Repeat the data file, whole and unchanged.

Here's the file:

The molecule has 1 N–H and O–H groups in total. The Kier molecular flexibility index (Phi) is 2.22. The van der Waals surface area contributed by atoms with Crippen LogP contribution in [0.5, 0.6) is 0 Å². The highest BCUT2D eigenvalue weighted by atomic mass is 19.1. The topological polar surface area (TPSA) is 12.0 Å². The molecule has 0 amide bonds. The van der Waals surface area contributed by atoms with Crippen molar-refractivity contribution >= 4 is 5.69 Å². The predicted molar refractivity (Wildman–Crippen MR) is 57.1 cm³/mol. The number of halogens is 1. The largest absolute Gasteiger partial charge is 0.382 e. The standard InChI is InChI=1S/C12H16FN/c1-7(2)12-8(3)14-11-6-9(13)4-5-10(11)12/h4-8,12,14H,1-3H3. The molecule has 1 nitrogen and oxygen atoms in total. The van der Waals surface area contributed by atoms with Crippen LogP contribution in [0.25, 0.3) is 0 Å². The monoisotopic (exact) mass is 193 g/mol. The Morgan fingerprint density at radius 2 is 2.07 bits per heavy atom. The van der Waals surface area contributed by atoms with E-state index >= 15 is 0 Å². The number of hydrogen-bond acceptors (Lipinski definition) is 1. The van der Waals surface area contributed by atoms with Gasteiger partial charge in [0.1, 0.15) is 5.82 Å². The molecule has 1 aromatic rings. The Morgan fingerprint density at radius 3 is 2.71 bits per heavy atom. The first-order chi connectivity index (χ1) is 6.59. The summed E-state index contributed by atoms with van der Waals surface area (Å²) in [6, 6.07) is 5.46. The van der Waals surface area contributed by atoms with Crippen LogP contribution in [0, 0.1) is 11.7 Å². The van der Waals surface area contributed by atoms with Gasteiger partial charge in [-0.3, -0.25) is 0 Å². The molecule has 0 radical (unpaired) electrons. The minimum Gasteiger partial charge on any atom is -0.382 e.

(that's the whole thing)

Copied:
The molecule has 1 N–H and O–H groups in total. The Kier molecular flexibility index (Phi) is 2.22. The van der Waals surface area contributed by atoms with Crippen LogP contribution in [0.5, 0.6) is 0 Å². The highest BCUT2D eigenvalue weighted by atomic mass is 19.1. The topological polar surface area (TPSA) is 12.0 Å². The molecule has 0 amide bonds. The van der Waals surface area contributed by atoms with Crippen molar-refractivity contribution >= 4 is 5.69 Å². The predicted molar refractivity (Wildman–Crippen MR) is 57.1 cm³/mol. The number of halogens is 1. The largest absolute Gasteiger partial charge is 0.382 e. The standard InChI is InChI=1S/C12H16FN/c1-7(2)12-8(3)14-11-6-9(13)4-5-10(11)12/h4-8,12,14H,1-3H3. The molecule has 1 nitrogen and oxygen atoms in total. The van der Waals surface area contributed by atoms with Crippen LogP contribution in [0.25, 0.3) is 0 Å². The monoisotopic (exact) mass is 193 g/mol. The Morgan fingerprint density at radius 2 is 2.07 bits per heavy atom. The van der Waals surface area contributed by atoms with E-state index >= 15 is 0 Å². The number of hydrogen-bond acceptors (Lipinski definition) is 1. The van der Waals surface area contributed by atoms with Gasteiger partial charge in [0.1, 0.15) is 5.82 Å². The molecule has 1 aromatic rings. The Morgan fingerprint density at radius 3 is 2.71 bits per heavy atom. The first-order chi connectivity index (χ1) is 6.59. The summed E-state index contributed by atoms with van der Waals surface area (Å²) in [6, 6.07) is 5.46. The van der Waals surface area contributed by atoms with Crippen LogP contribution in [0, 0.1) is 11.7 Å². The van der Waals surface area contributed by atoms with Gasteiger partial charge in [-0.3, -0.25) is 0 Å². The molecule has 0 radical (unpaired) electrons. The minimum Gasteiger partial charge on any atom is -0.382 e.